Author: Sam Gindin

Sam Gindin was research director of the Canadian Auto Workers from 1974–2000. He is co-author (with Leo Panitch) of The Making of Global Capitalism (Verso), and co-author with Leo Panitch and Steve Maher of The Socialist Challenge Today, the expanded and updated American edition (Haymarket).

  • Rebirth of Auto? Unifor and the Detroit Three

    “HOME RUN!” was how an elated Jerry Dias, President of Unifor, summarized the mid-September outcome of the negotiations with Ford Motor Company, covering 6300 workers in Oakville and Windsor. Ford set the pattern in the closely watched and often trend-influencing negotiations at the ‘Detroit Three’ (formerly the ‘Big Three’ but the market penetration of Japan-based … Keep reading »

  • The Work Ahead, No Matter Who Wins /w Sam Gindin

    Sanjiv Gupta interviews Sam Gindin. They talk about how to transform America whatever the outcome of the US election. They discuss socialist visions, Syriza, racial solidarity in the US, and the need for widespread socialist education. Watch video »

  • The Electric Car Comes to Oakville

    A Closer Look at a Feel-Good Story Major auto bargaining has long been one of the most-hyped events in Canada’s labour calendar; historically rich in drama and closely watched for shifts in the flow of class conflict. Opening the latest round this summer, Jerry Dias, the head of Unifor, worked again to rev up interest in … Keep reading »

  • Political Openings: Class Struggle During and After the Pandemic

    For some on the left, the economic breakthrough brought on by the pandemic was the general consensus, not least among economists, for an astonishing increase in fiscal spending. Relative to the economy’s size, the stimulus introduced so far in the US is already double (in Canada triple) what it was during the 2008-09 crisis, with … Keep reading »

  • Health Workers: From Praise to Protection

    Crises sometimes bring out the best in society, and sometimes – or even at the same time – they clarify what is so darkly wrong within. In the particular case of the commitments and risks taken by the front-line workers that we apparently value so deeply now, the contrast lies in how little they were … Keep reading »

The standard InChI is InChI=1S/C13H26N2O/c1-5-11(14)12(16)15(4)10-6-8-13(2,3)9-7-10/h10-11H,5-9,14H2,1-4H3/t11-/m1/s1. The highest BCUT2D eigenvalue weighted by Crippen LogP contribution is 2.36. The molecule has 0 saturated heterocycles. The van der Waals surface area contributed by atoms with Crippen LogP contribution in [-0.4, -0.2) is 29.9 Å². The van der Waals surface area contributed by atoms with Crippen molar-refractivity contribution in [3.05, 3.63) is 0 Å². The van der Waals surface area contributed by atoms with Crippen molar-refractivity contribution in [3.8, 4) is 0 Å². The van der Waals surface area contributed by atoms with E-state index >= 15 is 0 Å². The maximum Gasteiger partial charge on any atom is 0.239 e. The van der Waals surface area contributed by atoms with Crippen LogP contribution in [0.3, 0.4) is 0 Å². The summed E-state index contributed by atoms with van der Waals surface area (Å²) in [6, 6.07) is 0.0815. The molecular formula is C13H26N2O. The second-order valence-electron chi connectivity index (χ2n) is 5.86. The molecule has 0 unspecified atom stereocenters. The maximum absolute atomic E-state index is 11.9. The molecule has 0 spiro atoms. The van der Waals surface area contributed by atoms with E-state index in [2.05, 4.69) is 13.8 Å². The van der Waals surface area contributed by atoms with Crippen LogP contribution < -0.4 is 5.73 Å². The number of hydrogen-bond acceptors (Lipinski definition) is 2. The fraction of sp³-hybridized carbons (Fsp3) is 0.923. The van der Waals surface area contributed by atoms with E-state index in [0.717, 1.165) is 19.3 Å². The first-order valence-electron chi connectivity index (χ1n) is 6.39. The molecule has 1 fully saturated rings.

• Conversion as Strategy: From GM to Workplace Plans

    In February 2019, shortly after GM’s announcement that its Oshawa assembly operations would be shut down, Sting was in Toronto. He was performing The Last Ship, his musical about the closing of a shipyard in northeast England that resulted in workers occupying and taking the yard over. Unifor leader Jerry Dias grasped the potential of … Keep reading »

  • The Coronavirus and the Crisis This Time

    “…so many of the out-of-the way things had happened lately, that Alice has begun to think that very few things indeed were really impossible” — Lewis Carroll, Alice in Wonderland. Crises – not regular downturns but major crises – are characterized by the uncertainty they bring. They interrupt the normal and require yet-to-be discovered abnormal … Keep reading »

  • Inoculating Against Globalization: Coronavirus and the Search for Alternatives

    Social developments constantly surprise. The latest anxieties over the economic contradictions of extreme globalization haven’t been triggered by a trade war, inter-imperial rivalry, a financial meltdown or riots in the streets. They’ve rather been sparked by an apparently non-economic and contingent event: the coronavirus outbreak. As precautionary measures send workers home in a place few … Keep reading »

  • Realizing ‘Just Transitions’: The Struggle for Plant Conversion at GM Oshawa

    On November 26, 2018, General Motors announced a number of plant closures in North America, the largest of which is in Oshawa, Ontario. The Oshawa facility, once the largest auto complex on the continent, was to end all its assembly operations by the end of 2019. The response of the federal government, which had used … Keep reading »

  • Workplace Struggles and Democracy: Challenges for Union Organizing

    Jane McAlevey is everywhere these days. Recently appointed a senior fellow at Berkeley’s Labor Center, she is now also a regular columnist for both the Nation and Jacobin. Her webinar (“Organizing for Union Power”) has a global audience. She continues to be called on to address unions and run training sessions in the United States, … Keep reading »

  • The GM Strike and the Historical Convergence of Possibilities

    On September 16, 2019, forty-six thousand defiant General Motors (GM) workers streamed out on strike. This eruption of long-festering worker anger and frustrations was directed not only at a corporation that had treated its workforce so shabbily, but also at the often-complicit role of their own union. The strike call came from the UAW’s top … Keep reading »

  • Beyond NAFTA and CUSMA: Democracy Not Corporatocracy

    The Canada-United States-Mexico Agreement (CUSMA) falls short of any real alternative, rather it follows a long line of neoliberal trade agreements that have little to do with trade and everything to do with facilitating profit generation for multinational corporations. We discuss the trade agenda and the current political context in Mexico and Canada as well … Watch video »